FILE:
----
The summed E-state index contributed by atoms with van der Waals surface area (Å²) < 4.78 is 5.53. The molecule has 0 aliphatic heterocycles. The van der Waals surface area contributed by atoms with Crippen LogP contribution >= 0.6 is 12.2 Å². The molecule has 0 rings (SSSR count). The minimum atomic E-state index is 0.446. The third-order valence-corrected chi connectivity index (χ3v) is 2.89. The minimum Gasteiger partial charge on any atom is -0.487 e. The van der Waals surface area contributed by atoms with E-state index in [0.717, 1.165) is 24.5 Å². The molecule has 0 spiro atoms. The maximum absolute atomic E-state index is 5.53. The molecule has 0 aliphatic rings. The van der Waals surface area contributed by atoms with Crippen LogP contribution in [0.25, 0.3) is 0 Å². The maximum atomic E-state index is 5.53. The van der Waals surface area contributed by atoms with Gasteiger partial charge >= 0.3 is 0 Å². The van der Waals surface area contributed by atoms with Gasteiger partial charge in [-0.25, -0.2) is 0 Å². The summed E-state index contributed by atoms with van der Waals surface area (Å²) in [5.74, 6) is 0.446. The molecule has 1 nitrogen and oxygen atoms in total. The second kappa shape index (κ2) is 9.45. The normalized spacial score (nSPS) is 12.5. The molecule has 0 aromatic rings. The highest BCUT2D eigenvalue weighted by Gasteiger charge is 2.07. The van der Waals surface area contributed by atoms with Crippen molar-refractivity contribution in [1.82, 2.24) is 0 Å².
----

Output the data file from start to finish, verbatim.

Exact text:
The summed E-state index contributed by atoms with van der Waals surface area (Å²) < 4.78 is 5.53. The molecule has 0 aliphatic heterocycles. The van der Waals surface area contributed by atoms with Crippen LogP contribution >= 0.6 is 12.2 Å². The molecule has 0 rings (SSSR count). The minimum atomic E-state index is 0.446. The third-order valence-corrected chi connectivity index (χ3v) is 2.89. The minimum Gasteiger partial charge on any atom is -0.487 e. The van der Waals surface area contributed by atoms with E-state index in [0.717, 1.165) is 24.5 Å². The molecule has 0 spiro atoms. The maximum absolute atomic E-state index is 5.53. The molecule has 0 aliphatic rings. The van der Waals surface area contributed by atoms with Crippen LogP contribution in [0.25, 0.3) is 0 Å². The maximum atomic E-state index is 5.53. The van der Waals surface area contributed by atoms with Gasteiger partial charge >= 0.3 is 0 Å². The van der Waals surface area contributed by atoms with Gasteiger partial charge in [-0.25, -0.2) is 0 Å². The summed E-state index contributed by atoms with van der Waals surface area (Å²) in [5.74, 6) is 0.446. The molecule has 1 nitrogen and oxygen atoms in total. The second kappa shape index (κ2) is 9.45. The normalized spacial score (nSPS) is 12.5. The molecule has 0 aromatic rings. The highest BCUT2D eigenvalue weighted by Gasteiger charge is 2.07. The van der Waals surface area contributed by atoms with Crippen molar-refractivity contribution in [1.82, 2.24) is 0 Å².